Uber has hired a NASA researcher to help it build flying cars

Author

Matthew Debord

February 7, 2017

Uber self-driving Volvo SUV

Uber

Not content to remake the taxi business, Uber now wants to take ride-sharing to a whole new level. A vertical level.

As Bloomberg’s Brad Stone reported, Uber has hired a NASA researcher, to crack the flying-car challenge. Moore was already a player in the whole Silicon Valley dream of flying cars, having written a paper that got Google Larry Page into the idea via several investments.

According to Stone: “Moore is leaving the confines of the U.S. National Aeronautics and Space Administration, where he has spent the last 30 years, to join one of Google’s rivals: Uber Technologies Inc. Moore is taking on a new role as director of engineering for aviation at the ride-hailing company, working on the company’s flying car initiative, known as “Uber Elevate.”

The idea isn’t as implausible as it might sound at first. Uber wants to use the electric-powered, short-rage flying-cars, which could take off and land vertically, to connect ground-based Uber rides. 

So what Uber is really aiming for her is a way to enhance and accelerate its existing service, albeit in a truly blue-sky manner.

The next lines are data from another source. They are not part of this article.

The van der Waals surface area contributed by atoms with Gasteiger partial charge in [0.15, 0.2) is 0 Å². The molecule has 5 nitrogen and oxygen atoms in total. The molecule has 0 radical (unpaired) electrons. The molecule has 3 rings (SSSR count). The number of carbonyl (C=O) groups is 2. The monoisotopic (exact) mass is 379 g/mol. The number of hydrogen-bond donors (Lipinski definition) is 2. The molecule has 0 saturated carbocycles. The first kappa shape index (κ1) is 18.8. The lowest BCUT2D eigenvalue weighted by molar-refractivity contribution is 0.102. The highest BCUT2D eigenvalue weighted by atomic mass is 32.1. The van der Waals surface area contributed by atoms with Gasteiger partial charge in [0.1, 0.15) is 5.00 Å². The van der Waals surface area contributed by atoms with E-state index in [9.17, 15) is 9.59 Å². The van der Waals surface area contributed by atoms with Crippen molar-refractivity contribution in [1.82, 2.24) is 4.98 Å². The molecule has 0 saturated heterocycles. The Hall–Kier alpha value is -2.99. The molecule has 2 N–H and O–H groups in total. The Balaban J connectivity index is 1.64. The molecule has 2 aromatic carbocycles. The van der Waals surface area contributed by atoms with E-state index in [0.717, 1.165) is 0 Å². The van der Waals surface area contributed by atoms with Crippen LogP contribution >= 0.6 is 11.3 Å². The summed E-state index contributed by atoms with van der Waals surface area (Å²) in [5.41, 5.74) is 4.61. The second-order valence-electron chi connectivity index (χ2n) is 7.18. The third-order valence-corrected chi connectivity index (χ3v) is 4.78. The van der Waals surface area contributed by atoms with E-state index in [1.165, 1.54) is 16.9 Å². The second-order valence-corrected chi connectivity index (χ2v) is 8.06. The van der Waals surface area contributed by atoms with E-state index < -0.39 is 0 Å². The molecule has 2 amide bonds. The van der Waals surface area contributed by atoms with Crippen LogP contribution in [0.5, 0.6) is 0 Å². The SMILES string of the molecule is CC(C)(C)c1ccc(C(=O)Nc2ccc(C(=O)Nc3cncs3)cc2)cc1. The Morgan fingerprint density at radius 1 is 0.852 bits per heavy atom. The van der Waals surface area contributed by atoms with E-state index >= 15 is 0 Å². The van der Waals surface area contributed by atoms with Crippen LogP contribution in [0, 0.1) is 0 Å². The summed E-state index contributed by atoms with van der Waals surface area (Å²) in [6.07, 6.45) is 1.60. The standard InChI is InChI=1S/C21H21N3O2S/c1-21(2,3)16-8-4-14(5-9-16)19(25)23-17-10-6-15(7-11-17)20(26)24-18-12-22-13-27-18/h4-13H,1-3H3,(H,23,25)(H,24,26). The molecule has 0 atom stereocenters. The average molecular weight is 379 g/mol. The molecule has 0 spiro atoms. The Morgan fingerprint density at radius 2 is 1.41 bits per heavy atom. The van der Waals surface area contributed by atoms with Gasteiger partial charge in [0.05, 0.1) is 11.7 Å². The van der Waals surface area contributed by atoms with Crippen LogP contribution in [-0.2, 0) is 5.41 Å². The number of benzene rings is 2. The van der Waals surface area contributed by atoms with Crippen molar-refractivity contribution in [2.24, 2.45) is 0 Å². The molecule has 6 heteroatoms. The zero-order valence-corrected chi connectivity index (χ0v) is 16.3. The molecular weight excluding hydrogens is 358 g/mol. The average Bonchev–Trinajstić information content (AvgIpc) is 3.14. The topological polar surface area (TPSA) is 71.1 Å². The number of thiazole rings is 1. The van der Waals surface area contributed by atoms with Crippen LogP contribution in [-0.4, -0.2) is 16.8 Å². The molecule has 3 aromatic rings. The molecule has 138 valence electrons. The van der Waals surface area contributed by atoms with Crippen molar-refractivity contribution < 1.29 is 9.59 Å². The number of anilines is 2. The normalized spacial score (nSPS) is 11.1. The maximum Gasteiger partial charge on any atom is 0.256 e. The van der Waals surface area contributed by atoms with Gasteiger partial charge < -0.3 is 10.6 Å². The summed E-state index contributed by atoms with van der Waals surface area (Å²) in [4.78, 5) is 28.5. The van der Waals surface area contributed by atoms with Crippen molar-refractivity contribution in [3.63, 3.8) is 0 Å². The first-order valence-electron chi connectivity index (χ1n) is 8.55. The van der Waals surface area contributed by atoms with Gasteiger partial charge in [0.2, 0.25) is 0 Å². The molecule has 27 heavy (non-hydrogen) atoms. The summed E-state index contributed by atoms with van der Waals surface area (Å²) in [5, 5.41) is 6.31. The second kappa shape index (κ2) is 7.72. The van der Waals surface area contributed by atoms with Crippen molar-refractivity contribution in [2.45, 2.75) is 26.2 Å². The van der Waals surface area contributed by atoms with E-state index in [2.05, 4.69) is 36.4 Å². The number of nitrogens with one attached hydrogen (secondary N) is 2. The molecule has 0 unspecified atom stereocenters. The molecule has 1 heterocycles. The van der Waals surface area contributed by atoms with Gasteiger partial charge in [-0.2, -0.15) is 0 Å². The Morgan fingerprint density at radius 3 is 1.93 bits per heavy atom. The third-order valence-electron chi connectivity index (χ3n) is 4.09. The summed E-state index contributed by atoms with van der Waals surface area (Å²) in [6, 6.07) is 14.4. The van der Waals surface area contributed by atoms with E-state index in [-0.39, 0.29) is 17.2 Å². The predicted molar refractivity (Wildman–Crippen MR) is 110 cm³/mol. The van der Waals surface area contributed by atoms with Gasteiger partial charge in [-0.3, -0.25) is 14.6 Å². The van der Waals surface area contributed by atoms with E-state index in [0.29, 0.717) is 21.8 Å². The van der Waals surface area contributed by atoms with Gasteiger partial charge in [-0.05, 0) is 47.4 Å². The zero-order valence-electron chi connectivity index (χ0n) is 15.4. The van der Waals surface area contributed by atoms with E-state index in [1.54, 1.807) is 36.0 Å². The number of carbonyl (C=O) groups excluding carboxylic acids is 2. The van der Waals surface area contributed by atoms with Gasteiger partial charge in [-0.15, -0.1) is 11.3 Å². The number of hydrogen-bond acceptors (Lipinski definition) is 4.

Terrafugia Transition

Uber

Flying cars have stubbornly resisted becoming reality. Terrafugia, a Massachusetts-based startup, has with its Transition “roadable aircraft” developed a viable flying-car technology, but thus far, the company hasn’t delivered any of the aircraft/vehicles.

Complicating matters is that Uber is now pushing for an aggressive self-driving car rollout — it has a fleet operating in Pittsburgh, and had the company not run afoul of California laws, it would also be testing prototypes in San Francisco (they were sent to Arizona).

Too many threads in a rapidly growing business suggest throwing spaghetti at the wall. Based on Stone’s reporting, however, it appears that Uber Elevate is more of a strategic moon-shot kind of thing than a technology that will soon see a practical application.

 

This article was written by Matthew DeBord from Business Insider and was legally licensed through the NewsCred publisher network.

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